Australian grass-roots history is something that fascinates author Dale Jacobsen, and her latest book uncovers the fascinating past and people of Teutoburg, the area we now know as Witta.

by Gay Liddington

“European settlers arrived on the Blackall Range in the 1880s to carve out a place to live among tangled vine scrub. Selection offered them a chance to establish a place of their own, clearing the land using hand tools, felling trees, and sawing them into timbers to establish homes, and fence smallholdings. 

“The predominantly German pioneers named their new home Teutoburg, in memory of the forest they had left behind.

“For 30 years they built a community centred around dairy farms and their Lutheran faith. All that changed in 1916 when, due to anti-German sentiment, Teutoburg was renamed Witta,” said writer Dale Jacobsen, who joined with archaeologist and anthropologist Dr Steve Chaddock, both Witta residents, to record the history and personal stories of those early pioneers. 

Dale and Steve’s efforts, spanning three years, have produced a book, Teutoburg to Witta: How European Settlement Helped Make Maleny.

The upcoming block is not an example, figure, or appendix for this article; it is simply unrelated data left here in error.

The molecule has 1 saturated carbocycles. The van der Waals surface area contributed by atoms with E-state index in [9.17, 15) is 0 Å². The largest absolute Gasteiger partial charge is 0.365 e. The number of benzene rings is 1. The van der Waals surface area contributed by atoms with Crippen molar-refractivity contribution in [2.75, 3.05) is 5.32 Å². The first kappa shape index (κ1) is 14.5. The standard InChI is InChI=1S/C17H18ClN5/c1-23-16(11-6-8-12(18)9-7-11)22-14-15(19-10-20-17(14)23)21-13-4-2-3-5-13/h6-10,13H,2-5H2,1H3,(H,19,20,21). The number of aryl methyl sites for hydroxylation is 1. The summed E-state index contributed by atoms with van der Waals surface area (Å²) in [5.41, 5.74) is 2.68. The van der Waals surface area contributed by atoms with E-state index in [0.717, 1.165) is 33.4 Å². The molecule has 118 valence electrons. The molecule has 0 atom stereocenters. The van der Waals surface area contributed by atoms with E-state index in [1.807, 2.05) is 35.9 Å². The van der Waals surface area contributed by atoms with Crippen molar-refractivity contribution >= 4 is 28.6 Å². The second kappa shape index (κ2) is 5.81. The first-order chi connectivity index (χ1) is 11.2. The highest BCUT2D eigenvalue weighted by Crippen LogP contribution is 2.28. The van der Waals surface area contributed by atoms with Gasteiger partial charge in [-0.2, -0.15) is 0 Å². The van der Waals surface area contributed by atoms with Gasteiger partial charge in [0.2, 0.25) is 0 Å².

Steve Chaddock moved to Australia from the UK with his family 17 years ago where he had an established career in cultural heritage. He had worked in the UK and Europe for about 20 years when he met his wife who is Australian.

“We moved to Witta and I have worked as a heritage consultant in my own business, but more recently I undertook a PhD in anthropology and now work as a post-doctoral research fellow at the School of Architecture – University of Queensland.”

Dale Lorna Jacobsen is an author whose passion centres around Australian grass roots history. She explains how the Teutoburg to Witta project began.

“It came about one night when my partner Doug was watching The Repair Shop on television. There was this huge urn with a bas relief around its middle, obviously a battle scene. They told the story about the Battle of Teutoburg, a well-known story of how the Germans defeated three Roman legions in AD 9. 

“Doug wondered if there was any connection with our local Teutoburg Road and asked if anyone had written the history of Witta.

“I put out a query on social media and the answer was that there were lots of booklets and personal reminiscences but no actual book. Lynda Burgess, Chairperson of the Witta Recreational Club, suggested that I get in touch with this man, who incidentally lived 800 metres up the road from me.

“I met Steve Chaddock in a café and asked if he’d be interested in a collaboration. Steve downloaded his comprehensive research onto my computer, then I gathered all the booklets, began a chronology, bringing everything together. My aim was to tell the story of a community, not of individuals.

“These were a generation of strong, young, vital people, mostly men who came up here after their German parents had settled down around the Logan area. They grew up, wanted to move on, and this area was opening up, so they came here and carved their homes out of the bush. 

“They worked to develop the community of Teutoburg and it’s that young, vibrant part of the story that I felt honoured to bring forward.”